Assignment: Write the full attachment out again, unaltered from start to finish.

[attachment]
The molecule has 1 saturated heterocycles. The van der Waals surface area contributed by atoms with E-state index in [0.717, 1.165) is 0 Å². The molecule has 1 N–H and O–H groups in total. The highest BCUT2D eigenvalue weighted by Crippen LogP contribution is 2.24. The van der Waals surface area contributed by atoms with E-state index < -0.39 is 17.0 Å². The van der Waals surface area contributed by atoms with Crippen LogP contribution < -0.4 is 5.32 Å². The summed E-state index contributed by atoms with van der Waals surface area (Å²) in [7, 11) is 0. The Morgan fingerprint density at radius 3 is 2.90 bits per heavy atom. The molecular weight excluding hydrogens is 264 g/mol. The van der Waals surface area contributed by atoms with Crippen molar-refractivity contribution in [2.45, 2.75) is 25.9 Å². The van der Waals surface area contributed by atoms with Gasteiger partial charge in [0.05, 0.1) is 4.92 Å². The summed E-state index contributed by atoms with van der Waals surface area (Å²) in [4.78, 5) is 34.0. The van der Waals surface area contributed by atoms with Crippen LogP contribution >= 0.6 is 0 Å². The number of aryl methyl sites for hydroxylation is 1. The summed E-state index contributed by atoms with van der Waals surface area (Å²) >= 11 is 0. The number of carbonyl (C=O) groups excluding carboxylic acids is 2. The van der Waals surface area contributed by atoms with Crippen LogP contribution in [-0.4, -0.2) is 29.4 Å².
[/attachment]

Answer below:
The molecule has 1 saturated heterocycles. The van der Waals surface area contributed by atoms with E-state index in [0.717, 1.165) is 0 Å². The molecule has 1 N–H and O–H groups in total. The highest BCUT2D eigenvalue weighted by Crippen LogP contribution is 2.24. The van der Waals surface area contributed by atoms with E-state index < -0.39 is 17.0 Å². The van der Waals surface area contributed by atoms with Crippen LogP contribution < -0.4 is 5.32 Å². The summed E-state index contributed by atoms with van der Waals surface area (Å²) in [7, 11) is 0. The Morgan fingerprint density at radius 3 is 2.90 bits per heavy atom. The molecular weight excluding hydrogens is 264 g/mol. The van der Waals surface area contributed by atoms with Crippen molar-refractivity contribution in [2.45, 2.75) is 25.9 Å². The van der Waals surface area contributed by atoms with Gasteiger partial charge in [0.05, 0.1) is 4.92 Å². The summed E-state index contributed by atoms with van der Waals surface area (Å²) in [4.78, 5) is 34.0. The van der Waals surface area contributed by atoms with Crippen LogP contribution >= 0.6 is 0 Å². The number of aryl methyl sites for hydroxylation is 1. The summed E-state index contributed by atoms with van der Waals surface area (Å²) >= 11 is 0. The number of carbonyl (C=O) groups excluding carboxylic acids is 2. The van der Waals surface area contributed by atoms with Crippen LogP contribution in [-0.4, -0.2) is 29.4 Å².